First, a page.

Twenty five years after the Hillsborough Disaster, there are still people who question who was to blame for the tragedy that killed 96 fans. With Tuesday’s premiere of ‘Hillsborough,’ a brand new documentary that will air on ESPN at 8pm ET, the myth that Liverpool fans were to blame can unequivocally be ruled out.
In a masterpiece of documentary filmmaking, Hillsborough finally puts all of the key evidence into one emotionally charged and powerful film that explains what happened before, during and after the Hillsborough Disaster, and puts the blame squarely on the shoulders of the police and authorities who made a calculated decision to enact a massive cover-up to blame Liverpool supporters for the tragedy that killed 96 innocent soccer fans.
Despite glaring evidence from The Lord Justice Taylor report and the Hillsborough Independent Panel, there still remains the urban myth that drunken, ticketless Liverpool supporters – pushing their way into the FA Cup semi-final against Nottingham Forest – were the reason for the crush that killed the Liverpool supporters in the Leppings Lane stand. That myth was propagated by the South Yorkshire Police, which was then taken verbatim by the tabloid newspapers and spun into “the truth” despite considerable evidence to suggest the opposite. To make matters worse, especially in the United States, a shock-jock radio show host went on a crusade to spin the lies on an impressionable audience, many of whom didn’t know any better.
Thankfully, ESPN and director Daniel Gordon have produced an incredible film that is, in my opinion, THE most important soccer film ever made. The film features plenty of never seen before footage as well as candid interviews with soccer fans who were there that fateful day. The film is an emotional roller coaster that will make you angry, cry and carry on in disbelief that it took the UK government 25 years to come to understand what really happened on April 15 and in the aftermath.
The film painstakingly pieces together CCTV footage with photographs as well as radio and TV commentary plus reenactments to present a convincing amount of evidence to paint the police and government as inept organizations that were focused on covering up what really happened to protect their own careers as well as to prevent the key figures from being prosecuted for the crimes they committed.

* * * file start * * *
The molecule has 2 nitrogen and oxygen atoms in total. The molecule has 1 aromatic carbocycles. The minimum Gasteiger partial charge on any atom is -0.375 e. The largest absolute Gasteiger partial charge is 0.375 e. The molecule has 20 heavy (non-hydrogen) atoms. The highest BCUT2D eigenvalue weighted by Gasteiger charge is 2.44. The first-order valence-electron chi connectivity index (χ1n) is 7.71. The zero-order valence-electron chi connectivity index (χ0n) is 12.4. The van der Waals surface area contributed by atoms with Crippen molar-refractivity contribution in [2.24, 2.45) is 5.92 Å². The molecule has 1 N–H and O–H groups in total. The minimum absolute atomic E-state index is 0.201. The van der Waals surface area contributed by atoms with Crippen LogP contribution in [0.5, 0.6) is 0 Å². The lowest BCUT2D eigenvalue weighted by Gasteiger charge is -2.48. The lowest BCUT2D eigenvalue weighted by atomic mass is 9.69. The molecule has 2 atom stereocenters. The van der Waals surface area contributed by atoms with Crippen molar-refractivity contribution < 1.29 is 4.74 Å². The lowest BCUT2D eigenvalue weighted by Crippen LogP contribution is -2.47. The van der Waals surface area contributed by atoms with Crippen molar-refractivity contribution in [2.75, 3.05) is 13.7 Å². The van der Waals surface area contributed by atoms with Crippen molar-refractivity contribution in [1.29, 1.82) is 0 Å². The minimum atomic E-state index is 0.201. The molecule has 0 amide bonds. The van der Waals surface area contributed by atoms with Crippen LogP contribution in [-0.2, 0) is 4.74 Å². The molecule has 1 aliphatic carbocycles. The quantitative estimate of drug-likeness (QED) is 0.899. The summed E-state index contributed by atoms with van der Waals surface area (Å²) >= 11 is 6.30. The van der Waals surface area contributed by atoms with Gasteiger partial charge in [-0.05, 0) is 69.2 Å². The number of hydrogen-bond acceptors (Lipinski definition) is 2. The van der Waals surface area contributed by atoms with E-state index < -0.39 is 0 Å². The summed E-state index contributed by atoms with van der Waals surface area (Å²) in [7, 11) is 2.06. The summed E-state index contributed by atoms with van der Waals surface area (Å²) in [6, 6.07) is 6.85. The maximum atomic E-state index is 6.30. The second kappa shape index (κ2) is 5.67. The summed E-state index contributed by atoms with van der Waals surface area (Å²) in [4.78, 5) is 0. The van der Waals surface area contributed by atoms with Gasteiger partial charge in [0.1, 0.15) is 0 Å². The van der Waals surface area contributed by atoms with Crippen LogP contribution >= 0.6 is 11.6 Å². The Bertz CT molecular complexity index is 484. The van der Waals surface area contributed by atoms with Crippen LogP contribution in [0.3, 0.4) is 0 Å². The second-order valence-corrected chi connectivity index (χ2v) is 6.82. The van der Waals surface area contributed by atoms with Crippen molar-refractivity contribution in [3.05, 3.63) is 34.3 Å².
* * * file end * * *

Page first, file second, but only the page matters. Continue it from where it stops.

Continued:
A new inquest is currently ongoing in England to examine the case, so the film won’t be shown in the UK. But I must admit that while the documentary is a must-see film that every soccer fan needs to watch, some of the subject matter in Hillsborough will be unfit for children to watch due to the emotional distress the film may cause.
Full credit must go to ESPN for having the fortitude to show this on its flagship network during prime-time on US television. Once you watch this film, it’s one that you will never forget.
The film is so powerful that for the first time in my life, I felt embarrassed to be British. The level of corruption and lack of human decency displayed by the police authorities in this film is staggering.
To me, the most memorable scene in the film is when author and scholar Phil Scraton enters the Parliamentary Archives in the House of Commons to go through the boxes and boxes of reports from the police officers who worked that day at Hillsborough (see photo below). The scene of Scraton piecing together the evidence of how the police authorities removed all criticism and negativity about how the police authorities handled the crowds is sobering to watch. The police authorities covered up the entire investigation and fed the lies to everyone who would listen.
Hillsborough is the first documentary in ESPN’s 30 for 30: Soccer Stories series.
Beginning on the fateful day in 1989, Hillsborough explores what happened and why. It offers a detailed examination not only of the horrific loss of life, but also of key developments in the preceding years, months, weeks, days, hours and minutes leading to the disaster. Featuring first-hand accounts of fans in attendance as well as police officers—many speaking on camera for the first time—the film also explores the tragedy through the experiences of families who lost their loved ones and undertook a painstaking journey in a quest for justice that is still ongoing.
“Hillsborough is the most important soccer story of my generation,” said director Daniel Gordon. “What began as a day of expectancy turned into a quite unimaginable tragedy, the horror and pain of which have not diminished with time, as families and survivors have sought – and been denied – justice. As we approach the 25th anniversary of the disaster, I felt that now was the right time to look at the whole story, from the day, through the immediate aftermath and the now quarter century of the fight for justice. As a soccer fan who followed his team home and away in the era, I know that could easily have been me on that day and I hope I’ve done the story justice.”
30 for 30: Soccer Stories will include a mix of feature-length and 30-minute-long documentary films from an award winning group of filmmakers telling compelling narratives from around the international soccer landscape. The series will air leading up to the 2014 FIFA World Cup on ESPN.
30 for 30: Soccer Stories will air on ESPN as follows (all times Eastern):
Tuesday, April 15, 8 p.m. – “Hillsborough”
Tuesday, April 22, 7 p.m. – “Maradona ’86” followed by “The Opposition”
Tuesday, April 29, 7p.m. – “The Myth of Garrincha” followed by “Ceasefire Massacre”
Tuesday, May 6, 7 p.m. – “Mysteries of the Rimet Trophy” followed by “Barbosa: The Man Who Made Brazil Cry”
Tuesday, July 1, 8 p.m. – “White, Blue and White”
Mark your calendars to watch Hillsborough on Tuesday, April 15 at 8pm ET on ESPN in the United States.
It’s the most important soccer film you’ll ever watch.
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